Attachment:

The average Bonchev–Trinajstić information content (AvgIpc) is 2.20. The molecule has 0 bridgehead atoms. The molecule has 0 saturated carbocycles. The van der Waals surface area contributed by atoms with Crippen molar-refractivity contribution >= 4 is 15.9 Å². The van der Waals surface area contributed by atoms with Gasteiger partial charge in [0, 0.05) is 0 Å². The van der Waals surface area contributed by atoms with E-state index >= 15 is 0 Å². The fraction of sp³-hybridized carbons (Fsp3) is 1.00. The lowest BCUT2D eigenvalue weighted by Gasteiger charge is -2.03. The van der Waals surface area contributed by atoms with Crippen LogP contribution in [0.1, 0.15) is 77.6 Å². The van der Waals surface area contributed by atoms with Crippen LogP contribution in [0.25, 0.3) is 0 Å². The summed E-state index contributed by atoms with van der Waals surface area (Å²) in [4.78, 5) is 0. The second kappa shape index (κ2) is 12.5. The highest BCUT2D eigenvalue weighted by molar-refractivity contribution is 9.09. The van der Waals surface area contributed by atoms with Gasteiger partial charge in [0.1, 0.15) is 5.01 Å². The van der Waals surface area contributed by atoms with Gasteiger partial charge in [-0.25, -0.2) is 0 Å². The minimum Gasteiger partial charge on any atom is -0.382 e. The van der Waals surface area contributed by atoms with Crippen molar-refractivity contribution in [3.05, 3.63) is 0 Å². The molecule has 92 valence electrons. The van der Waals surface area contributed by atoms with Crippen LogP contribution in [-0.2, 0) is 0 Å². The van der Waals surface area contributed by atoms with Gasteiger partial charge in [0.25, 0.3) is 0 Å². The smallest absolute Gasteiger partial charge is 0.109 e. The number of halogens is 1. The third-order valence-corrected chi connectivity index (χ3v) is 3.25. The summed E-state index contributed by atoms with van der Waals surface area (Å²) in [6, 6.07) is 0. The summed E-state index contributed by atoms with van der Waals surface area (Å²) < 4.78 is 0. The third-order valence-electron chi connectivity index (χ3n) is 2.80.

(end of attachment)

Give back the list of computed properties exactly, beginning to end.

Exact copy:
The average Bonchev–Trinajstić information content (AvgIpc) is 2.20. The molecule has 0 bridgehead atoms. The molecule has 0 saturated carbocycles. The van der Waals surface area contributed by atoms with Crippen molar-refractivity contribution >= 4 is 15.9 Å². The van der Waals surface area contributed by atoms with Gasteiger partial charge in [0, 0.05) is 0 Å². The van der Waals surface area contributed by atoms with E-state index >= 15 is 0 Å². The fraction of sp³-hybridized carbons (Fsp3) is 1.00. The lowest BCUT2D eigenvalue weighted by Gasteiger charge is -2.03. The van der Waals surface area contributed by atoms with Crippen LogP contribution in [0.1, 0.15) is 77.6 Å². The van der Waals surface area contributed by atoms with Crippen LogP contribution in [0.25, 0.3) is 0 Å². The summed E-state index contributed by atoms with van der Waals surface area (Å²) in [4.78, 5) is 0. The second kappa shape index (κ2) is 12.5. The highest BCUT2D eigenvalue weighted by molar-refractivity contribution is 9.09. The van der Waals surface area contributed by atoms with Gasteiger partial charge in [0.1, 0.15) is 5.01 Å². The van der Waals surface area contributed by atoms with Gasteiger partial charge in [-0.25, -0.2) is 0 Å². The minimum Gasteiger partial charge on any atom is -0.382 e. The van der Waals surface area contributed by atoms with Crippen molar-refractivity contribution in [3.05, 3.63) is 0 Å². The molecule has 92 valence electrons. The van der Waals surface area contributed by atoms with Crippen LogP contribution in [-0.2, 0) is 0 Å². The van der Waals surface area contributed by atoms with Gasteiger partial charge in [0.25, 0.3) is 0 Å². The smallest absolute Gasteiger partial charge is 0.109 e. The number of halogens is 1. The third-order valence-corrected chi connectivity index (χ3v) is 3.25. The summed E-state index contributed by atoms with van der Waals surface area (Å²) in [6, 6.07) is 0. The summed E-state index contributed by atoms with van der Waals surface area (Å²) < 4.78 is 0. The third-order valence-electron chi connectivity index (χ3n) is 2.80.